Masks, small classes, and outdoor lessons: How 5 countries in Europe are reopening schools
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Decisions about whether to reopen schools during the coronavirus pandemic are naturally fraught, given the many potentially conflicting needs that are involved: the health of pupils and teachers; the need for education and socialization; and economic and mental-health imperatives for parents to be able to work without simultaneously caring for their kids.
In some countries, such as the U.S., the calculus is complicated by the fact that COVID-19 transmission remains widespread in communities. In Europe, where infection rates are now far lower—though not yet entirely under control—the flattened curve has allowed schools to reopen more freely over the past few months.
Here’s how that’s gone in five European countries–and you will notice the same themes recurring everywhere, to varying degrees.
Some German schools partially reopened in the spring, but it is only now, after the summer break, that schools are fully reopening across the country.
Under Germany’s federal system, each state has its own timing for the summer break, and the northeastern state of Mecklenburg-Western Pomerania—which has had Germany’s lowest infection rates—last week became the first to fully reopen its schools. Berlin, Brandenburg, Schleswig-Holstein, and North Rhine-Westphalia are following suit this week.
Mecklenburg-Western Pomerania’s early experience was not particularly heartening. By the end of that first week back, two schools had to be closed due to infections—a teacher in one school, a pupil in the other.
There’s a big debate around whether kids should have to wear masks at school. In Schleswig-Holstein, doing so is not compulsory. In Berlin and Brandenburg it is, though only in corridors, canteens, and stairwells. In North Rhine-Westphalia, masks will be compulsory in the classroom, too—but only until the end of August. Germany’s federal education minister, Anja Karliczek, would simply prefer everyone to wear masks in school buildings.
Schools never closed in Sweden, nor did they substantially change their rules. This created an opportunity to collect data on how COVID-19 might spread in schools under such circumstances—but such data was never collected.
Anders Tegnell, Sweden’s top virologist, maintains that the decision to keep Swedish schools and day-care centers open did not have much bearing on infection rates. He has also warned that opening schools only to close them again, due to resurgences in infections, would be “disastrous” for trust in public authorities.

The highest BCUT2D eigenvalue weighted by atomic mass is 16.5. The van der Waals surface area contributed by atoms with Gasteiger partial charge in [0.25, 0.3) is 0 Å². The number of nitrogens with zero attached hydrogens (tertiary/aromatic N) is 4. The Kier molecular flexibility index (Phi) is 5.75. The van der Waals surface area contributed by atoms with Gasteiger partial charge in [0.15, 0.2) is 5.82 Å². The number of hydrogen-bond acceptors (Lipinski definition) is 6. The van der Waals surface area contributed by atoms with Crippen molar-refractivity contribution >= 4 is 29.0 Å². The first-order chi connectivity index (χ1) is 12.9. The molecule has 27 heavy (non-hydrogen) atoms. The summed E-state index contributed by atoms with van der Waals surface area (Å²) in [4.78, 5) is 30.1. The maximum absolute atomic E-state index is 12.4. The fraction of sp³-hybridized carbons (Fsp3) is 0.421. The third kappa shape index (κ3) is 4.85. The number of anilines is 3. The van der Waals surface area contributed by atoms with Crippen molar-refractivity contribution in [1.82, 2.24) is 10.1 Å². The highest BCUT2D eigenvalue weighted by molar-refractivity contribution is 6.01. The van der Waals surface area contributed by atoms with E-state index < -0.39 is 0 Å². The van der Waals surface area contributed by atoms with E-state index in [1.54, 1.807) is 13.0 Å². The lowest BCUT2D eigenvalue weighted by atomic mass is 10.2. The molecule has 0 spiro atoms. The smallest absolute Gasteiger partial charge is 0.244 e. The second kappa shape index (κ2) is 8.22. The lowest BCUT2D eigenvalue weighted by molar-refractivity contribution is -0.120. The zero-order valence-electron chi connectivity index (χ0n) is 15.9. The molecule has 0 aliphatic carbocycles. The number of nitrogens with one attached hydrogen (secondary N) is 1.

Scottish schools are set to reopen Tuesday, with the authorities noting that just 0.8% of Scottish cases have involved people under the age of 15. Schools are encouraged to ventilate rooms as much as possible, and to quarantine returned library books for three days. Social distancing is not required for kids in primary schools, but older children might be discouraged from physical contact.
Many Welsh schools reopened at the end of June, making classes smaller and staggering them so only a third (at most) of pupils are present at any one time. All schools are supposed to open fully in early or mid-September. However, Welsh First Minister Mark Drakeford has warned that local flare-ups could lead to school closures.
As for England and Northern Ireland, Prime Minister Boris Johnson wants schools fully open in September. In June, his government began a phased reopening of schools but had to change its mind due to staff shortages and the spatial implications of trying to organize smaller classes.
A study published last week in The Lancet predicted that the reopening of schools in September would have to be accompanied by widespread coronavirus testing, quarantine, and contact-tracing measures—otherwise a second wave would probably appear, peaking in December.
Italy was unusual in keeping all schools closed after its initial lockdown ended, though it was of course hit very badly by the pandemic early on. Now, it plans to reopen schools on Sept. 14.
Classes will need to be smaller to allow for social distancing—50,000 temporary teaching staff are supposedly going to be brought onboard to make this possible, with federal funding, and some school districts are literally sawing desks apart so children won’t need to be too close to one another.
Students and teachers will have to wear masks (and the latter will need to wear face shields, too). There will also be a big push to hold lessons outdoors where possible, or take classes to theaters and museums.
France started reopening schools in May, on a voluntary basis. Dozens of potentially school-linked infections quickly appeared, leading to many urgent school closures, but the government said the length of incubation made it likely that the infections took place before the schools opened their doors.
Following weeks of gradual reopening, the return to French schools began in earnest in late June, after President Emmanuel Macron said it was “obligatory.” There were no social distancing rules for kindergarten children, a one-meter rule for primary schools, and a mask mandate for older children in cases where social distancing was not possible.
However, this compulsory schooling lasted only a couple of weeks, as France’s two-month school summer holidays kicked in at the start of July. That means September will be the time to assess how things are going.